Insurance fraud is a pervasive issue in the workers’ compensation insurance world. Those who commit fraud may be employers, employees, vendors, or temporary employees in the workers’ compensation system. While the vast majority of claims for workers’ compensation are on the level, fraudulent claims make up a major portion of payments made by insurance companies when it comes to overall cost.
According to multiple sources, fraudulent claims make up about $6 billion of the estimated $60 billion paid out every year. False claims can end up directly affecting the premiums that are paid out by those insured, including staffing agencies. This also comes on top of the costs it takes to replace an employee for the time they’re off work and for training.
Here are some examples of illegal claims that were made by fraudsters who ended up getting caught.
A Firm Fraud
In Modesto, California, the head of a temporary staffing firm was convicted of felony workers’ compensation insurance premium fraud. The owner and CEO of Quality Employment Services LLC, Aileen Ramirez, obtained a workers’ compensation policy for her business from the state’s compensation insurance fund in February 2012, keeping that policy for two and a half years.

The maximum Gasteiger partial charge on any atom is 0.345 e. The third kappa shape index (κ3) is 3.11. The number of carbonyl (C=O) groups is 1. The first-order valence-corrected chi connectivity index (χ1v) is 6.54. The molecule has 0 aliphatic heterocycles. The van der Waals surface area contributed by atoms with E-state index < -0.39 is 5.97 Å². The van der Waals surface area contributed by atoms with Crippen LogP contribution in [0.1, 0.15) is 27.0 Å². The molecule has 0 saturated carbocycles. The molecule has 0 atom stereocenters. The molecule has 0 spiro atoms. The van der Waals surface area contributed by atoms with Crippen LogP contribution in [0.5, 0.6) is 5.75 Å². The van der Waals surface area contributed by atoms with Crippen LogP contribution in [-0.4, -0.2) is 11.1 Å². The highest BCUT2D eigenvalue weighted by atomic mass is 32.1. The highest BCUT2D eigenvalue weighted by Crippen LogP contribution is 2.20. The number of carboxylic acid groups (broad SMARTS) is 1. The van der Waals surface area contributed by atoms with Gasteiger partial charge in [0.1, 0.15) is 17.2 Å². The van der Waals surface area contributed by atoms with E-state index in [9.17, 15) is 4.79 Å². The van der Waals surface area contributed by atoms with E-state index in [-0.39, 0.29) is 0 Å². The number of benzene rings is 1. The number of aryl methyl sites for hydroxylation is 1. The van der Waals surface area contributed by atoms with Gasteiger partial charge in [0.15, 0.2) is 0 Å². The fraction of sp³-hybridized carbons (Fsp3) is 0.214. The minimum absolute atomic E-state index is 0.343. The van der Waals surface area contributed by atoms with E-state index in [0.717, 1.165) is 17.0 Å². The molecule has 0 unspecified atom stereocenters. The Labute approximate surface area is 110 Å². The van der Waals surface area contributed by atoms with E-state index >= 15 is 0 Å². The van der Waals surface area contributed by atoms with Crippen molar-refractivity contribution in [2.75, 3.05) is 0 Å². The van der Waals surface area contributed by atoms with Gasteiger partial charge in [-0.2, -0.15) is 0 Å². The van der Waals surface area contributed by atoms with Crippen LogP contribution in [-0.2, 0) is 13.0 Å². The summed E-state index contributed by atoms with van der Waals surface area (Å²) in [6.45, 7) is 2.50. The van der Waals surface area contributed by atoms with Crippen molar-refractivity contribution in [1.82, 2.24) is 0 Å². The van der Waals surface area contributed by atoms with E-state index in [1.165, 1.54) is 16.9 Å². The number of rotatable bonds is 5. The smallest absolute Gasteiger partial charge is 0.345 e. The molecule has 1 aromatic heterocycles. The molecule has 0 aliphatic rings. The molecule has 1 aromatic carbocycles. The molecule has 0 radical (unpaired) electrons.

A State Fund audit conducted by the District Attorney’s office found that Ramirez underreported her payroll and total number of employees in order to receive a lower workers’ compensation insurance premium. Altogether, she reported $2.8 million in payroll, which ended up at a loss to the State Fund of more than $525,000 in insurance premiums.
Using Different Names
Some fraudsters feel that if they change their names, they won’t be found out. This turned out to not be true as the owner of a temporary employment agency who operated under at least three different names ended up pleading guilty to 23 counts of insurance fraud and tax evasion.
The convicted person waived indictment and pleaded guilty to insurance fraud and tax evasion, including five counts of mail fraud involving workers’ compensation where she defrauded insurers of $165,000. She also failed to report and pay nearly $1.3 million to the IRS in withholding and other taxes due from her companies.
A Family Affair
Two brothers and one cousin ended up having to pay more than $1.1 million after they plead guilty to charges coming from a workers’ compensation scam through their staffing agency, Diamond Bar.
The Los Angeles-based family members misrepresented payroll to AIG in order to secure the insurance policies before passing along forged certificates to smaller companies. This left those companies uninsured.
Workers’ compensation fraud can have a chilling effect on the industry, putting a squeeze on more than just the funds of those who end up in harm’s way. While these fraudsters were caught and had to pay the price, billions of dollars are taken every year in the industry, sinking businesses in the process.